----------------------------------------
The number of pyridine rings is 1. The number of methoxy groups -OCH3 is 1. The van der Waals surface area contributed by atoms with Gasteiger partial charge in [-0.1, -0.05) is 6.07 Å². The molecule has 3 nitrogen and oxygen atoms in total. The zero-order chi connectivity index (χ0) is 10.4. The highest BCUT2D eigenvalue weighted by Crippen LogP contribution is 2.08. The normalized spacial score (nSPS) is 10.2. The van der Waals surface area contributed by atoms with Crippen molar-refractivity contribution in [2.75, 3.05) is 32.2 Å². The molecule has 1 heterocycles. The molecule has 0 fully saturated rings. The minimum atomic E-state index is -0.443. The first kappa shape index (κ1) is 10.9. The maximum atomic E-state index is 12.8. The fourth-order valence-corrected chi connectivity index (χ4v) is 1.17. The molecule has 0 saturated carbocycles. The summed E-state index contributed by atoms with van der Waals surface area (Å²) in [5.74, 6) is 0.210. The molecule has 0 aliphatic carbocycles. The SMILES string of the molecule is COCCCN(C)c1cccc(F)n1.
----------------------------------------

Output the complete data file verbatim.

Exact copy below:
The number of pyridine rings is 1. The number of methoxy groups -OCH3 is 1. The van der Waals surface area contributed by atoms with Gasteiger partial charge in [-0.1, -0.05) is 6.07 Å². The molecule has 3 nitrogen and oxygen atoms in total. The zero-order chi connectivity index (χ0) is 10.4. The highest BCUT2D eigenvalue weighted by Crippen LogP contribution is 2.08. The normalized spacial score (nSPS) is 10.2. The van der Waals surface area contributed by atoms with Crippen molar-refractivity contribution in [2.75, 3.05) is 32.2 Å². The molecule has 1 heterocycles. The molecule has 0 fully saturated rings. The minimum atomic E-state index is -0.443. The first kappa shape index (κ1) is 10.9. The maximum atomic E-state index is 12.8. The fourth-order valence-corrected chi connectivity index (χ4v) is 1.17. The molecule has 0 saturated carbocycles. The summed E-state index contributed by atoms with van der Waals surface area (Å²) in [5.74, 6) is 0.210. The molecule has 0 aliphatic carbocycles. The SMILES string of the molecule is COCCCN(C)c1cccc(F)n1.